Manantial Espejo Project Pours First Gold

After completion of the 2,000-mt/d mill, shown here during construction, and the commencement of mining from
its openpit operations, Pan American Silver expects its $185-million Manantial Espejo gold-silver mine to reach
design capacity by the end of the first quarter of 2009. (Photos courtesy of Pan American Silver)
Pan American Silver began pouring goldsilver doré at its new, $185-million Manantial Espejo mine in the Patagonia region of southern Argentina on December 29, 2008. As of December 31, approximately 10,000 oz of silver and 230 oz of gold had been poured, and another 65,000 oz of silver and 1,200 oz of gold remained in precipitate to be poured and shipped by mid-January.

Manantial Espejo is designed to produce an average of 4 million oz/y of silver and 60,000 oz/y of gold and is expected to reach design capacity by the end of the first quarter of 2009. With cash costs of negative $1.15/oz of silver, it is expected to be the lowest-cost producer among Pan Am’s eight mines.

The project plan for Manantial Espejo includes two surface and two underground mines, plus a 2,000-mt/d processing facility. Surface mining is by conventional methods using 54-mt trucks and a mix of rubber-tired and tracked loading equipment. The considerable variation in dip and thickness of the various mineralized zones throughout the property requires use of a number of different underground mining methods, including long-hole, cut-andfill, and shrinkage methods.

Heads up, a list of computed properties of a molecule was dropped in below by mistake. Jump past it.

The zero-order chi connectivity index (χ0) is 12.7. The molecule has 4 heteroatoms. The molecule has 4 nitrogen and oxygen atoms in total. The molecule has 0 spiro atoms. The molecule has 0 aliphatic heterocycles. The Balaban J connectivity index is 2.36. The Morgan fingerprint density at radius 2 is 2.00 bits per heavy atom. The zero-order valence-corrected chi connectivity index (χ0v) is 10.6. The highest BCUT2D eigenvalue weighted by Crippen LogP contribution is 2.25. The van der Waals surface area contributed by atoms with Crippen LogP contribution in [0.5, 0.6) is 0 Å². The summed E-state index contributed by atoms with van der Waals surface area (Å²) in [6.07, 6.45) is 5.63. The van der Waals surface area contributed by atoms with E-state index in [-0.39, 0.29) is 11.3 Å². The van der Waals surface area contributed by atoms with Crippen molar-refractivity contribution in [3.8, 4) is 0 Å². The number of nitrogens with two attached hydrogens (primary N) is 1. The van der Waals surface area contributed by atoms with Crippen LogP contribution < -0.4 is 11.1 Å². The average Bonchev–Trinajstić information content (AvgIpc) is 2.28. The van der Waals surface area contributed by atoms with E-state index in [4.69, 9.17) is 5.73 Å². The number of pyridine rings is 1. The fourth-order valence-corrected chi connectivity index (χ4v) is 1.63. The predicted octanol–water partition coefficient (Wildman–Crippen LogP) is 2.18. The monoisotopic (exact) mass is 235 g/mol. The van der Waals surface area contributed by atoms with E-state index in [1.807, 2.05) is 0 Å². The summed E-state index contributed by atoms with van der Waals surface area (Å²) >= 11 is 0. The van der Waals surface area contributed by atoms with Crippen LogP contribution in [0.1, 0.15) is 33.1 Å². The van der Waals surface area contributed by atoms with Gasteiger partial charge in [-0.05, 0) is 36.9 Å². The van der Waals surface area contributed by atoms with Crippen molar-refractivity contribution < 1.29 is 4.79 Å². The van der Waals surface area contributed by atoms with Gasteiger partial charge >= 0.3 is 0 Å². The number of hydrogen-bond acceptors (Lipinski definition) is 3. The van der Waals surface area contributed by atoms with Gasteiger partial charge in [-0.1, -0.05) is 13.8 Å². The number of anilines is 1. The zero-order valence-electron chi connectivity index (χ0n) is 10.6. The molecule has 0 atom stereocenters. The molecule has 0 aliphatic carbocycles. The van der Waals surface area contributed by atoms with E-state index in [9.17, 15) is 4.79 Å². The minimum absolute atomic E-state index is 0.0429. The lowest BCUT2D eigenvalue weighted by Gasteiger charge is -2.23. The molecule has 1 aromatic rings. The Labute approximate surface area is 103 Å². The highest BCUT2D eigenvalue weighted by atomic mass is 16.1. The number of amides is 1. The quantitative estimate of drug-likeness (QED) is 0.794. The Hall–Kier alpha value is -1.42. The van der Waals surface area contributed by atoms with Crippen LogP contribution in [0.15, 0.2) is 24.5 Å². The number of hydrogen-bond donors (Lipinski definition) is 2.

In addition to reporting on its Manantial Espejo project, Pan Am also noted in early January 2009 that its San Vicente expansion project in Bolivia was nearing mechanical completion and that commissioning activities were scheduled to begin in late January. At feasibility study levels, San Vicente is expected to produce an average of 2.9 million oz/y of silver.

Pan Am also said that it will suspend operations at its Quiruvilca mine in Peru during 2009. Quiruvilca has been in operation for more than 80 years and has become increasingly reliant on base metal production, particularly zinc. Declining base metal prices have rendered current reserves uneconomic.

For 2009, Pan American is forecasting silver production of 21.5 million oz, an increase of 15% as compared to 2008. With the inclusion of Manantial Espejo, the company also expects to more than double its gold production to 85,000 oz. Cash costs for 2009 are forecast in the range of $6 to $6.50/oz for the full year, with higher costs expected in the first two quarters, before the lower-cost Manantial Espejo mine ramps up to full capacity.

As featured in Womp 09 Vol 01 -